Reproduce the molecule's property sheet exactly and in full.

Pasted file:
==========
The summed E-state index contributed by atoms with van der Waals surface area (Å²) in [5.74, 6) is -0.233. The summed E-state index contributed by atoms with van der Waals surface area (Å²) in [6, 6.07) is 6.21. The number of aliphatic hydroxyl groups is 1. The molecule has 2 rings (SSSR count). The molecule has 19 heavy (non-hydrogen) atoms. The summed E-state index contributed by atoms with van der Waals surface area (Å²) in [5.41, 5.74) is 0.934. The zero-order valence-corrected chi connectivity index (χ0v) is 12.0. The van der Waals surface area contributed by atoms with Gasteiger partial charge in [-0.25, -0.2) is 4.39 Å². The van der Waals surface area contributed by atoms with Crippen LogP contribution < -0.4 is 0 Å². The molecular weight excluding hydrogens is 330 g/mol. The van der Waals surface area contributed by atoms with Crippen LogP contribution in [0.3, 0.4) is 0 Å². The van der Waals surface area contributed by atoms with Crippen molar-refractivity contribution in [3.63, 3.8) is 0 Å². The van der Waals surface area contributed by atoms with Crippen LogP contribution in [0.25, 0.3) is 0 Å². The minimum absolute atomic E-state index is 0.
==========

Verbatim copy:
The summed E-state index contributed by atoms with van der Waals surface area (Å²) in [5.74, 6) is -0.233. The summed E-state index contributed by atoms with van der Waals surface area (Å²) in [6, 6.07) is 6.21. The number of aliphatic hydroxyl groups is 1. The molecule has 2 rings (SSSR count). The molecule has 19 heavy (non-hydrogen) atoms. The summed E-state index contributed by atoms with van der Waals surface area (Å²) in [5.41, 5.74) is 0.934. The zero-order valence-corrected chi connectivity index (χ0v) is 12.0. The van der Waals surface area contributed by atoms with Gasteiger partial charge in [-0.25, -0.2) is 4.39 Å². The van der Waals surface area contributed by atoms with Crippen LogP contribution < -0.4 is 0 Å². The molecular weight excluding hydrogens is 330 g/mol. The van der Waals surface area contributed by atoms with Crippen LogP contribution in [0.3, 0.4) is 0 Å². The van der Waals surface area contributed by atoms with Crippen molar-refractivity contribution in [3.63, 3.8) is 0 Å². The van der Waals surface area contributed by atoms with Crippen LogP contribution in [0.25, 0.3) is 0 Å². The minimum absolute atomic E-state index is 0.